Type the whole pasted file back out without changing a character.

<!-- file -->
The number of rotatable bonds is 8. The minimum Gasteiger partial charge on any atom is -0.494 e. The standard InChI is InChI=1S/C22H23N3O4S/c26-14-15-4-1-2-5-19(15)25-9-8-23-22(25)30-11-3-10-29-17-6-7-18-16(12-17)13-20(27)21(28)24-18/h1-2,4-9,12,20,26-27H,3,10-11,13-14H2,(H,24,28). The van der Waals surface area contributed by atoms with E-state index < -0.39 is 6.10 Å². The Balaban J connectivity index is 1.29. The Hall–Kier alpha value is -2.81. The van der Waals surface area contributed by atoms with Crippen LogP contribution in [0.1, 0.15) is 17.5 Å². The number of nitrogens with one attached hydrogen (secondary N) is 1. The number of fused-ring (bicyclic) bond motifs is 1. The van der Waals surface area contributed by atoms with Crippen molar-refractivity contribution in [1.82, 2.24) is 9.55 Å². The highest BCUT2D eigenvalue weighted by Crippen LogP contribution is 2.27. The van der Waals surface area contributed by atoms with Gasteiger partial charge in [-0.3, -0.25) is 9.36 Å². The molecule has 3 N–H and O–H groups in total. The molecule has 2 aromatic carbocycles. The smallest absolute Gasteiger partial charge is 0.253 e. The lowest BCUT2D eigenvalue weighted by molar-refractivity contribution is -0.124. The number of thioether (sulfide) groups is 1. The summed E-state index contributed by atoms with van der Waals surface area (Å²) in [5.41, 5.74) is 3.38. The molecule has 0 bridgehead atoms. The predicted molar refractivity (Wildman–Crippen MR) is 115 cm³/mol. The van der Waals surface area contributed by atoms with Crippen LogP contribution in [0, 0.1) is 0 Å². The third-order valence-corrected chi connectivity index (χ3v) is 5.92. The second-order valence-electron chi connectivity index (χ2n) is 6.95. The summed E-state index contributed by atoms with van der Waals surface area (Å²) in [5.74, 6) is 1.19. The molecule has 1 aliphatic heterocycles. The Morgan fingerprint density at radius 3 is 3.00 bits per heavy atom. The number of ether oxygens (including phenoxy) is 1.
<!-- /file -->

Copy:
The number of rotatable bonds is 8. The minimum Gasteiger partial charge on any atom is -0.494 e. The standard InChI is InChI=1S/C22H23N3O4S/c26-14-15-4-1-2-5-19(15)25-9-8-23-22(25)30-11-3-10-29-17-6-7-18-16(12-17)13-20(27)21(28)24-18/h1-2,4-9,12,20,26-27H,3,10-11,13-14H2,(H,24,28). The van der Waals surface area contributed by atoms with E-state index < -0.39 is 6.10 Å². The Balaban J connectivity index is 1.29. The Hall–Kier alpha value is -2.81. The van der Waals surface area contributed by atoms with Crippen LogP contribution in [0.1, 0.15) is 17.5 Å². The number of nitrogens with one attached hydrogen (secondary N) is 1. The number of fused-ring (bicyclic) bond motifs is 1. The van der Waals surface area contributed by atoms with Crippen molar-refractivity contribution in [1.82, 2.24) is 9.55 Å². The highest BCUT2D eigenvalue weighted by Crippen LogP contribution is 2.27. The van der Waals surface area contributed by atoms with Gasteiger partial charge in [-0.3, -0.25) is 9.36 Å². The molecule has 3 N–H and O–H groups in total. The molecule has 2 aromatic carbocycles. The smallest absolute Gasteiger partial charge is 0.253 e. The lowest BCUT2D eigenvalue weighted by molar-refractivity contribution is -0.124. The number of thioether (sulfide) groups is 1. The summed E-state index contributed by atoms with van der Waals surface area (Å²) in [5.41, 5.74) is 3.38. The molecule has 0 bridgehead atoms. The predicted molar refractivity (Wildman–Crippen MR) is 115 cm³/mol. The van der Waals surface area contributed by atoms with Crippen LogP contribution in [0, 0.1) is 0 Å². The third-order valence-corrected chi connectivity index (χ3v) is 5.92. The second-order valence-electron chi connectivity index (χ2n) is 6.95. The summed E-state index contributed by atoms with van der Waals surface area (Å²) in [5.74, 6) is 1.19. The molecule has 1 aliphatic heterocycles. The Morgan fingerprint density at radius 3 is 3.00 bits per heavy atom. The number of ether oxygens (including phenoxy) is 1.